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Judge refuses to ban Black Women Entrepreneur Award program immediately

The verdict was a big win for the Fearless Fund, which has become emblematic of the debate over the issue of diversity policy in corporations.

A preliminary injunction that would have prevented awards from being distributed by the Fearless Fund, which is situated in Atlanta, was rejected by Senior United States Judge Thomas Thrash.

After listening to the arguments presented by the counsel, the judge announced his judgment in open court and said that he hoped to issue a formal order by the end of the week.

The Fearless Fund is a very small participant in the global venture capital market, which is estimated to be worth roughly 200 billion dollars.

Still, the verdict that was handed down on Tuesday was a huge win for the company, which has become emblematic of the battle over corporate diversity policy.

Following the decision made by the United States Supreme Court in June that ended the use of affirmative action in college admissions, the lawsuit filed against it may serve as a test case as the conflict over the use of racial factors in the workplace intensifies.

The American Alliance for Equal Rights, a non-profit organization, requested the injunction. Edward Blum, the anti-affirmative action activist who was the driving force behind the admissions lawsuits the Supreme Court decided on in June, was the founder of the organization.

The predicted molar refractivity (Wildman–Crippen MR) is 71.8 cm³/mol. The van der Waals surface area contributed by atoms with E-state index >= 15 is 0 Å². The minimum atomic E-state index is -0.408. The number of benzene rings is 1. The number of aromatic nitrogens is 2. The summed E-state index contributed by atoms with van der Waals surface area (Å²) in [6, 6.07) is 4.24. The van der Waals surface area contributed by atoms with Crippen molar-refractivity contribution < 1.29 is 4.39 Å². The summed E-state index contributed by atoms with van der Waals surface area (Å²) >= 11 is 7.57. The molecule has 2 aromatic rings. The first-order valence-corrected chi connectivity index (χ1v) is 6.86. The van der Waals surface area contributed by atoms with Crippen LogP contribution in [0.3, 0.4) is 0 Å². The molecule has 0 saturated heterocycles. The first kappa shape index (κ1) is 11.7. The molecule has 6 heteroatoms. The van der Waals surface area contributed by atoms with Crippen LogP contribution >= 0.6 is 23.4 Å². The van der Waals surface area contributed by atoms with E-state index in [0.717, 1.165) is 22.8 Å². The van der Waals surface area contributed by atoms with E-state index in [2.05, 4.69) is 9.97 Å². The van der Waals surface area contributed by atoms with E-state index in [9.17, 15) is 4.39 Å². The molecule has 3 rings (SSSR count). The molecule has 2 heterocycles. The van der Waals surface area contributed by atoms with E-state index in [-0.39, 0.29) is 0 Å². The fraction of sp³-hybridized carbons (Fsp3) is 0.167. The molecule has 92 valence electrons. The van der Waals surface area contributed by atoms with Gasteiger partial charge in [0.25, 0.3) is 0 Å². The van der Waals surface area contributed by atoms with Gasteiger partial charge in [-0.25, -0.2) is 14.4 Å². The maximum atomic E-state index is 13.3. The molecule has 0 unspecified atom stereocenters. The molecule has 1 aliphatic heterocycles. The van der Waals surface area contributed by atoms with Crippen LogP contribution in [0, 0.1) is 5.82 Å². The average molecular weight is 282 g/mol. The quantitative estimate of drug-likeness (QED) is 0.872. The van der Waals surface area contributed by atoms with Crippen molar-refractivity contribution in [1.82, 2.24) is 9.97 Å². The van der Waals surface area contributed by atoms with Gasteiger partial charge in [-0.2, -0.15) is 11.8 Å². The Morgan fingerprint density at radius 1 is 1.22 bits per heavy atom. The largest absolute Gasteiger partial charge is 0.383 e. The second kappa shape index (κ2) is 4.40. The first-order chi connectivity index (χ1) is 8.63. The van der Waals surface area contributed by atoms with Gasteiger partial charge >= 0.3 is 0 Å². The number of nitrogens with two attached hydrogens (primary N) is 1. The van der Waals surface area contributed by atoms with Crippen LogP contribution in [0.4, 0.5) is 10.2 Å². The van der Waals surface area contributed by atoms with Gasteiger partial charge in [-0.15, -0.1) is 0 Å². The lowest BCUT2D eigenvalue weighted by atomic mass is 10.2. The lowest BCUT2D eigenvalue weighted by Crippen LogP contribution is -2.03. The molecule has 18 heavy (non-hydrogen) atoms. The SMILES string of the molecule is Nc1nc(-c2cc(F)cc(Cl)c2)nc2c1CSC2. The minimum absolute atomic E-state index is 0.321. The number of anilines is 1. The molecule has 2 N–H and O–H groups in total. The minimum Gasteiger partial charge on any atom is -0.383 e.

Blum said that the coalition had every intention of appealing the judgment.

In a statement, he stated, “Our nation’s civil rights laws do not permit racial distinctions because some groups are overrepresented in various endeavors, while others are under-represented.”

He said this in reference to the fact that our nation’s civil rights laws prohibit such discrepancies.

After the judgment was handed down, the creators of the fund joined Rev. Al Sharpton in holding a rally outside of the courtroom.

A crowd of supporters was addressed by Arian Simone, the CEO and co-founder of the Fearless Fund. She said that the organization will “continue to run the nation’s first venture capital fund that women of color build for women of color.”

The alliance has filed a complaint against the fund, alleging that its Fearless Strivers Grant Contest violates a provision of the Civil Rights Act of 1866 that prohibits racial discrimination in contracts.

The contest offers a total of $20,000 to Black women who own and operate their enterprises. It claims to have members who are being denied participation in the program due to their race, and it asserts that it is entitled to relief as a result.

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Written by Anthony Peters